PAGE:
September 12, 2016
Ever since I took up facilitating strategic planning, I’ve carried dots in my supply box. Small, brightly-colored, adhesive-backed dots come in handy when a group needs to determine priorities for the months ahead. Participants use a small number of dots to “vote” on what’s most important. Sometimes it’s amazing how quickly consensus is reached. Unless it’s not.
Here is a methodology for leading a group, such as a vestry, to think strategically about priorities in the months ahead. This can be applied when setting the annual budget, determining whether to continue a struggling ministry, reconfiguring building space, or setting overall goals for the year ahead.
First – and this is easy to state but takes longer to accomplish: Know your vision. Vision is the desired impact of your mission. It answers the question: If we do our mission/ministry really well, what will our impact be in the neighborhood, in our city, or for the Kingdom of God?
If your congregation already has a vision statement that resonates with most members, great! If not, take some time (weeks, months) to engage people in conversation about your congregation’s gifts, what you value as a faith community, what needs exist around you. You don’t have to come up with one perfectly-worded “statement.” You could create a short list of statements about ways the congregation desires to make a positive impact.
Vision unites around a common goal. It is a key strategic tool for decision-making. You can throw all kinds of dots on “problems,” but if you don’t know what you’re really trying to accomplish, you risk creating a bunch of busy work that offers little meaning or inspiration. It’s worth investing time to identify a vision that reflects your parish’s best hopes for impact.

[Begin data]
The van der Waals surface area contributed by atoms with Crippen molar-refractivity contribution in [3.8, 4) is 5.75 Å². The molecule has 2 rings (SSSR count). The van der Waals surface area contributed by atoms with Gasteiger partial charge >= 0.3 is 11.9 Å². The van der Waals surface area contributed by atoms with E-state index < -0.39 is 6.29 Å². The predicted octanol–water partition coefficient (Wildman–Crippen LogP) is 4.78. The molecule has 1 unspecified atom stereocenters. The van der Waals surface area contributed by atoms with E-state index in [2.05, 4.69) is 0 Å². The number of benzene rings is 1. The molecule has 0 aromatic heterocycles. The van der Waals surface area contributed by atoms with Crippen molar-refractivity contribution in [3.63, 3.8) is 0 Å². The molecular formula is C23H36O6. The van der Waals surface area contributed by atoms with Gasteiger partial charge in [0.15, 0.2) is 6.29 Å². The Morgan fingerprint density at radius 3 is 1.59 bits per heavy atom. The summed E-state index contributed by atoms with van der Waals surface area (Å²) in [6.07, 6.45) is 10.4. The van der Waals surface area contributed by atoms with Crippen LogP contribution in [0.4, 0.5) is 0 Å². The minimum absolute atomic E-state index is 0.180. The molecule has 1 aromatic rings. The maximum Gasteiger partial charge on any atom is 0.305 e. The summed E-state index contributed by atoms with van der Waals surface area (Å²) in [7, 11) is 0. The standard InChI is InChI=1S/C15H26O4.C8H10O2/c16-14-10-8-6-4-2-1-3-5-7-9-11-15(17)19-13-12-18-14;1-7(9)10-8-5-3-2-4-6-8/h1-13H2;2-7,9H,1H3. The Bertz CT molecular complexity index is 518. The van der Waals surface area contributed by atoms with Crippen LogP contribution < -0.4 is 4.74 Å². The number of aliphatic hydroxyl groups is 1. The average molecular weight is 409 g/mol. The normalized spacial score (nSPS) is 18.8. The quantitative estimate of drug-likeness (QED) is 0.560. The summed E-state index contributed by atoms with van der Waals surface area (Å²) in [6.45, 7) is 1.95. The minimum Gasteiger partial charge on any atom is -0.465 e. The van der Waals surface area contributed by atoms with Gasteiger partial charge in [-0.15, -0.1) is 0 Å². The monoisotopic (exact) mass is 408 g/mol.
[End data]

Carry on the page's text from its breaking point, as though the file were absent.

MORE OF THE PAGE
With a shared understanding of the desired future, the next step is a leadership planning session to identify priorities for working toward the vision. Choose some key ministries to examine in this session rather than the often used “SWOT analysis,” where overall Strengths, Weaknesses, Opportunities and Threats are identified. SWOTs can consume much time on non-strategic issues, draining energy and enthusiasm.
A church with which I worked recently identified 4 ministry areas to examine in its planning session: Christian formation; caregiving, service/witness; leadership structure/stewardship of time and talents; buildings and grounds/stewardship of money and land.
Small groups of 4-5 people were each assigned a ministry area to answer, “What are the current strengths of our congregation in this area that will help us achieve our vision? What are the current challenges that might hinder us from achieving our vision?” Each group had to pick its “top 6” in each set of answers and write these on the pieces of flip chart paper.
At this point, it’s almost time for dots. However, in my “methodology,” silent reflection and prayer are next on the agenda. I heartily recommend a clear invocation of the power of the Holy Spirit, such as, “Good and gracious God, we know you’ve been with us today. Holy Spirit, move now to call us to follow your lead for how you want to use the gifts and talents of this congregation to build your Kingdom. Amen.”
THEN the dots came out. With thoughts aligned toward accomplishing a shared vision, priorities stated in terms of ministry areas, and the Holy Spirit dancing about, consensus is an organic product of the work. It is a joy to experience.
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